The Canadian who did most to change the world in the first half of the 20th century did so as a a British tycoon. Max Aitken, First Baron Beaverbrook (1879-1964), a small pixie in appearance, was a phenomenon of energy. Son of a Scottish clergyman, growing up in New Brunswick, he made his first fortune in Canada as a bold and adventurous company promoter and stockbroker, becoming a millionaire before he was thirty. He left permanently for Britain in 1910 and became a Commons MP less than a year later. He then set about becoming the richest and most politically influential of the British press barons. He built the Daily Express, from a circulation of 40,000 when he acquired it, into a giant, with hundreds of thousands of readers by the end of the 1920s; after 1945 it reached daily sales of almost 4 million, highest of any newspaper in the world. By then, he owned as well a large string of other newspapers and businesses, and maintained a dozen luxurious homes in England, France, Canada, and the U.S., famous as well for his many affairs and for the lively conversation at his dinner table.
Businessman and writer
Aitken was both a whirlwind business expansionist and a writer of real talent. Near the end of his life, over eighty and dying of cancer, he still sometimes telephoned orders to his employees, barking “You gotta say…you gotta say…” I knew some Daily Express reporters in London in the early 1960s; an otherwise irreverent crew, they all held “the Beaver” in awe. They recognized his astuteness about what readers wanted, and his own literary gifts. His many books included three brilliant ones about British politics in the First World War. He also hired other first-class writers, including Evelyn Waugh, who lampooned him in two of his novels.
Egomaniacal but shrewd, Beaverbrook never lost his touch for making money. But his real insatiable appetite was for political power, and in that realm he was far less successful. He did have an early major success, when he and fellow press baron Lord Northcliffe brought down the Asquith Liberal government in World War I, and its replacement by a fiercer national coalition under Lloyd George. But his two favourite causes of the interwar years – establishing “Empire Free Trade” and averting another war through support of Appeasement – entirely failed. The trade theory modestly flowered in the late 1920s, but became inconsequential in the following decade. His support for Appeasement put him on roughly the same side as the 1930s governing establishment, although not winning its affection; he was one of the press barons Stanley Baldwin denounced in the Commons as men who wanted “power without responsibility, the prerogative of the harlot throughout the ages.” He saw support for Appeasement collapse in March of 1939, when Hitler broke his Munich promise and invaded what remained of Czechoslovakia.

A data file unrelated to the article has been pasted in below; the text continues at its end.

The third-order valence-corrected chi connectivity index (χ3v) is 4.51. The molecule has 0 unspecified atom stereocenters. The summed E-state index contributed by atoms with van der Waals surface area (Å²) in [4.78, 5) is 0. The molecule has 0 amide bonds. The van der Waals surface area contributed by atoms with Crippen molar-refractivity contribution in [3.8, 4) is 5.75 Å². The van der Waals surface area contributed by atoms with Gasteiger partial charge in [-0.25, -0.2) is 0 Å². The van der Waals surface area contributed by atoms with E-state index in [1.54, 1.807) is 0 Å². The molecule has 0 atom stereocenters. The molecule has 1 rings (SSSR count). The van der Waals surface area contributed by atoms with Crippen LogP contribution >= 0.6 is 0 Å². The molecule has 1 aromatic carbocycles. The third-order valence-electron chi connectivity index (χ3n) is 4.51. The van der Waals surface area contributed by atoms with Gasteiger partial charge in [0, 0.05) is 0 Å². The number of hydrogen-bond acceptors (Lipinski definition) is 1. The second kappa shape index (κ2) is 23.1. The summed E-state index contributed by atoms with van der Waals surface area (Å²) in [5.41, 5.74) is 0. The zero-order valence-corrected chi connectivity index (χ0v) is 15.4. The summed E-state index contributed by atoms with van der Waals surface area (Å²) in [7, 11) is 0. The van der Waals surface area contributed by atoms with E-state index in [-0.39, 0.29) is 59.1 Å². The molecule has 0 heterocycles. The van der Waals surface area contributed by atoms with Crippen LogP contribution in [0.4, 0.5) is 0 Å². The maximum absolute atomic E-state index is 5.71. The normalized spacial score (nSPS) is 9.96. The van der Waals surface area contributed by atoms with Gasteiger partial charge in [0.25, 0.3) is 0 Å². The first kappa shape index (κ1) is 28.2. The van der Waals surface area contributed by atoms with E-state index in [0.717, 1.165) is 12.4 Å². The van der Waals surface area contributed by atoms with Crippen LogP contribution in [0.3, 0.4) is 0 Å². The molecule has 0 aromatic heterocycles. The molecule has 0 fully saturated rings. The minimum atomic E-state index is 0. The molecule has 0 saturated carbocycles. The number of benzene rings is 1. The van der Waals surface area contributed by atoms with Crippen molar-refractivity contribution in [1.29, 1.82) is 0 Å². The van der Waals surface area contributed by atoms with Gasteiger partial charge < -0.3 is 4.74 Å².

Ally of Churchill
The most politically skillful, while understanding when they have to be tough and unyielding, also know just when and how they must seek out common ground and areas of mutual understanding. However, Beaverbrook had been drawing near power in another way between the wars. He became the close friend, adviser, and key political ally of Winston Churchill, despite their very different views of foreign policy. It was an alliance that would continue throughout their lives, despite some explosive disagreements. When Churchill came to power in May of 1940, he regarded Beaverbrook’s “vitality and energy” as indispensable to him. After the fall of France in June, the greatest priority became maintaining control of the air over Britain. By-passing several existing ministers, Churchill put Beaverbrook in charge of a new “Ministry of Aircraft Production,” with control over several departments of state, giving him an authority almost like that of a second war Prime Minister.